A collection of timely essays written over the last ten years by Umberto Eco, internationally acclaimed and best-selling author.
“Underscores the writer’s profound erudition, lively wit, and passion for ideas of all shapes and sizes . . . Eco’s pleasure in such explorations is obvious and contagious.” — Booklist
Inventing the Enemy covers a wide range of topics on which Eco has written and lectured over the past ten years: from a disquisition on the theme that runs through his recent novel The Prague Cemetery — every country needs an enemy, and if it doesn’t have one, must invent it — to a discussion of ideas that have inspired his earlier novels (and in the process he takes us on an exploration of lost islands, mythical realms, and the medieval world); from indignant reviews of James Joyce’s Ulysses by fascist journalists of the 1920s and 1930s, to an examination of Saint Thomas Aquinas’s notions about the soul of an unborn child, to censorship and violence and WikiLeaks.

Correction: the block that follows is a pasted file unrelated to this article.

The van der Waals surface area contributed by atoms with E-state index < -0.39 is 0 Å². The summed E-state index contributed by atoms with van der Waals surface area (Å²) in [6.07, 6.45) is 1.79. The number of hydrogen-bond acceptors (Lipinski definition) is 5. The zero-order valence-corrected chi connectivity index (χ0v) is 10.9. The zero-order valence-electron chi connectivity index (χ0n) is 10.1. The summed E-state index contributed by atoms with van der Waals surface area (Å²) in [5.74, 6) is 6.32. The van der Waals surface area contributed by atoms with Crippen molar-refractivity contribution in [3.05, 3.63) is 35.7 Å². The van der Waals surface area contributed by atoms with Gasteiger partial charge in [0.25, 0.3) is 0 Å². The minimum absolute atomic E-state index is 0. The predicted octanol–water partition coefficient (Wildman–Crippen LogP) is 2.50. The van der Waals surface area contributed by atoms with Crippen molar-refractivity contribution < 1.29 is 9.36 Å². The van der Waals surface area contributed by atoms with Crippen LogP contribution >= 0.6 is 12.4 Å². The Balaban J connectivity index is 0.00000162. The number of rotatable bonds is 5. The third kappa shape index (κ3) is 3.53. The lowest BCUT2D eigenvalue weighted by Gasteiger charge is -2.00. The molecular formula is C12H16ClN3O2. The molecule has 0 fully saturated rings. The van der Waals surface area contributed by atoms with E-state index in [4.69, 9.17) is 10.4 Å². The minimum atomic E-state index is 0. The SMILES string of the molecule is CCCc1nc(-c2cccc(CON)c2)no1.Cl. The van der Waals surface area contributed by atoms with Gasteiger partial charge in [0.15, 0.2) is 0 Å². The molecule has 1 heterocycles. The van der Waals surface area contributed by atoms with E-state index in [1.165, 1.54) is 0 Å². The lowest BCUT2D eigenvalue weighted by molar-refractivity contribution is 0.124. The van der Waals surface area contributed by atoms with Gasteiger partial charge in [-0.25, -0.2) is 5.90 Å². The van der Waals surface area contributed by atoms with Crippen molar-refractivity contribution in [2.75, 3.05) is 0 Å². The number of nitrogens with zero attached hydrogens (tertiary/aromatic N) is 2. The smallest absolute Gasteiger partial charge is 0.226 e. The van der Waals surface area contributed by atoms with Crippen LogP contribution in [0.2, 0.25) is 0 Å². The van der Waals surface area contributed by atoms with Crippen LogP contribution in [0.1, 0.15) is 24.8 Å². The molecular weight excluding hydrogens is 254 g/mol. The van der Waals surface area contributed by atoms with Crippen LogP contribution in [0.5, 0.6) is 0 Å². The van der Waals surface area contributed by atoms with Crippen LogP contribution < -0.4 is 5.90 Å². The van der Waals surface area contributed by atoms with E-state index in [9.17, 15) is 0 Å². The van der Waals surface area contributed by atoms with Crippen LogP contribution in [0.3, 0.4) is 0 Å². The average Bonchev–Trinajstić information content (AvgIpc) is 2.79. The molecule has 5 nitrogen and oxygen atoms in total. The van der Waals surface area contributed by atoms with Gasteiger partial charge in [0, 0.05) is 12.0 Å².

These are essays full of passion, curiosity, and obsession by one of the world’s most esteemed scholars and critically acclaimed, best-selling novelists.
“True wit and wisdom coexist with fierce scholarship inside Umberto Eco, a writer who actually knows a thing or two about being truly human.” — Buffalo News
"Thought provoking . . . nuanced . . . the collection amply shows off Eco's sophisticated, agile mind." — Publishers Weekly
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